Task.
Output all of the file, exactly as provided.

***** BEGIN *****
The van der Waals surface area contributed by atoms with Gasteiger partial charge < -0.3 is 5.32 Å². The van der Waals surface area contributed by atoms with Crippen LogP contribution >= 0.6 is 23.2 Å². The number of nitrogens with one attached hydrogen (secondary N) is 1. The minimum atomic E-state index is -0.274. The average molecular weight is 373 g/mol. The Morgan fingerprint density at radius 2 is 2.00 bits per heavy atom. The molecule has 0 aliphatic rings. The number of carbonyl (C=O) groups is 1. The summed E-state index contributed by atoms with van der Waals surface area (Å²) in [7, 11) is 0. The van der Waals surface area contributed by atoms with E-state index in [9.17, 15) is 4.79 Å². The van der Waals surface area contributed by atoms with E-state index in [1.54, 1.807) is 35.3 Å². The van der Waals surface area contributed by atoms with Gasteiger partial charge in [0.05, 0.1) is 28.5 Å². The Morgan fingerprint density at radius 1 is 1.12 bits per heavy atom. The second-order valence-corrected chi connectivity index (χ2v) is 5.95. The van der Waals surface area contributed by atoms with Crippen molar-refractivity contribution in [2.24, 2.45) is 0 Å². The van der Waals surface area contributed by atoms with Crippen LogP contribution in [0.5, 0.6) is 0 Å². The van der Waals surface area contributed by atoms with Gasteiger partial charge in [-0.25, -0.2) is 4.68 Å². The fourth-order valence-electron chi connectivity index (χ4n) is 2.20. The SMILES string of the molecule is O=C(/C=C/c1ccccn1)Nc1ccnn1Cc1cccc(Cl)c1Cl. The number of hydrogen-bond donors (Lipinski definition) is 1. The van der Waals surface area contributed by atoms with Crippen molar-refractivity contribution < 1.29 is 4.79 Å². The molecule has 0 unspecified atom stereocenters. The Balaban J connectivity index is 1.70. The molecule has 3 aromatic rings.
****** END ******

The van der Waals surface area contributed by atoms with Gasteiger partial charge < -0.3 is 5.32 Å². The van der Waals surface area contributed by atoms with Crippen LogP contribution >= 0.6 is 23.2 Å². The number of nitrogens with one attached hydrogen (secondary N) is 1. The minimum atomic E-state index is -0.274. The average molecular weight is 373 g/mol. The Morgan fingerprint density at radius 2 is 2.00 bits per heavy atom. The molecule has 0 aliphatic rings. The number of carbonyl (C=O) groups is 1. The summed E-state index contributed by atoms with van der Waals surface area (Å²) in [7, 11) is 0. The van der Waals surface area contributed by atoms with E-state index in [9.17, 15) is 4.79 Å². The van der Waals surface area contributed by atoms with E-state index in [1.54, 1.807) is 35.3 Å². The van der Waals surface area contributed by atoms with Gasteiger partial charge in [0.05, 0.1) is 28.5 Å². The Morgan fingerprint density at radius 1 is 1.12 bits per heavy atom. The second-order valence-corrected chi connectivity index (χ2v) is 5.95. The van der Waals surface area contributed by atoms with Crippen molar-refractivity contribution in [2.24, 2.45) is 0 Å². The van der Waals surface area contributed by atoms with Crippen LogP contribution in [0.5, 0.6) is 0 Å². The van der Waals surface area contributed by atoms with Gasteiger partial charge in [-0.25, -0.2) is 4.68 Å². The fourth-order valence-electron chi connectivity index (χ4n) is 2.20. The SMILES string of the molecule is O=C(/C=C/c1ccccn1)Nc1ccnn1Cc1cccc(Cl)c1Cl. The number of hydrogen-bond donors (Lipinski definition) is 1. The van der Waals surface area contributed by atoms with Crippen molar-refractivity contribution < 1.29 is 4.79 Å². The molecule has 0 unspecified atom stereocenters. The Balaban J connectivity index is 1.70. The molecule has 3 aromatic rings.